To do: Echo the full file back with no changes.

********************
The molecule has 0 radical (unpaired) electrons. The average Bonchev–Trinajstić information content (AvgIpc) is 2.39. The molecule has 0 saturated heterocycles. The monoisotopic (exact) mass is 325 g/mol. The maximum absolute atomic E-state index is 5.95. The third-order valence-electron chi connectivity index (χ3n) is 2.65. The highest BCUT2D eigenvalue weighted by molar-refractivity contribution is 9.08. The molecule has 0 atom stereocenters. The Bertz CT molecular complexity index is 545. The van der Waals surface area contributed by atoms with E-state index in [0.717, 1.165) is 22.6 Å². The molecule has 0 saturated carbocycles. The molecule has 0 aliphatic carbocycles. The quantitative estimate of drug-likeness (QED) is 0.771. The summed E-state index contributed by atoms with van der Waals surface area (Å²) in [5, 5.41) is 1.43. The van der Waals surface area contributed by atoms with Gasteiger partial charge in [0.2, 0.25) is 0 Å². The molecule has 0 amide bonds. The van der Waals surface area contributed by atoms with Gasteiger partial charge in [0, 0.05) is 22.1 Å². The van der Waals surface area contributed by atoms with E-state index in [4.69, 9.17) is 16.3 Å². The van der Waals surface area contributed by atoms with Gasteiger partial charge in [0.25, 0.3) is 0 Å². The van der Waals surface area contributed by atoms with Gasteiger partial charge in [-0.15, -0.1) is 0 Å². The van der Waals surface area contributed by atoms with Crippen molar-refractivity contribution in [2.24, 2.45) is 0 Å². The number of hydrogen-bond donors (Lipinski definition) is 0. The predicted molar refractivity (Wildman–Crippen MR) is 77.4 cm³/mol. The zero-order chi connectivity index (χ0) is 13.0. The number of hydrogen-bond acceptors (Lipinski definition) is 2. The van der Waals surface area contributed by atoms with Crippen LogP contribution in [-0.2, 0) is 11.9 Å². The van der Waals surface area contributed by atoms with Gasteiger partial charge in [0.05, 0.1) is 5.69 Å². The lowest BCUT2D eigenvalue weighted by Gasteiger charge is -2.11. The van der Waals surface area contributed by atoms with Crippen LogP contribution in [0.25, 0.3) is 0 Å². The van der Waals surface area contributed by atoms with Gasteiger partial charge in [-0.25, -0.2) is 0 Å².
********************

The molecule has 0 radical (unpaired) electrons. The average Bonchev–Trinajstić information content (AvgIpc) is 2.39. The molecule has 0 saturated heterocycles. The monoisotopic (exact) mass is 325 g/mol. The maximum absolute atomic E-state index is 5.95. The third-order valence-electron chi connectivity index (χ3n) is 2.65. The highest BCUT2D eigenvalue weighted by molar-refractivity contribution is 9.08. The molecule has 0 atom stereocenters. The Bertz CT molecular complexity index is 545. The van der Waals surface area contributed by atoms with E-state index in [0.717, 1.165) is 22.6 Å². The molecule has 0 saturated carbocycles. The molecule has 0 aliphatic carbocycles. The quantitative estimate of drug-likeness (QED) is 0.771. The summed E-state index contributed by atoms with van der Waals surface area (Å²) in [5, 5.41) is 1.43. The van der Waals surface area contributed by atoms with Gasteiger partial charge in [0.2, 0.25) is 0 Å². The molecule has 0 amide bonds. The van der Waals surface area contributed by atoms with Gasteiger partial charge in [0, 0.05) is 22.1 Å². The van der Waals surface area contributed by atoms with E-state index in [4.69, 9.17) is 16.3 Å². The van der Waals surface area contributed by atoms with Gasteiger partial charge in [0.25, 0.3) is 0 Å². The van der Waals surface area contributed by atoms with Gasteiger partial charge in [-0.15, -0.1) is 0 Å². The van der Waals surface area contributed by atoms with Crippen molar-refractivity contribution in [2.24, 2.45) is 0 Å². The number of hydrogen-bond donors (Lipinski definition) is 0. The predicted molar refractivity (Wildman–Crippen MR) is 77.4 cm³/mol. The zero-order chi connectivity index (χ0) is 13.0. The number of hydrogen-bond acceptors (Lipinski definition) is 2. The van der Waals surface area contributed by atoms with Crippen LogP contribution in [-0.2, 0) is 11.9 Å². The van der Waals surface area contributed by atoms with Gasteiger partial charge in [0.05, 0.1) is 5.69 Å². The lowest BCUT2D eigenvalue weighted by Gasteiger charge is -2.11. The van der Waals surface area contributed by atoms with Crippen LogP contribution in [0.25, 0.3) is 0 Å². The van der Waals surface area contributed by atoms with Gasteiger partial charge in [-0.25, -0.2) is 0 Å².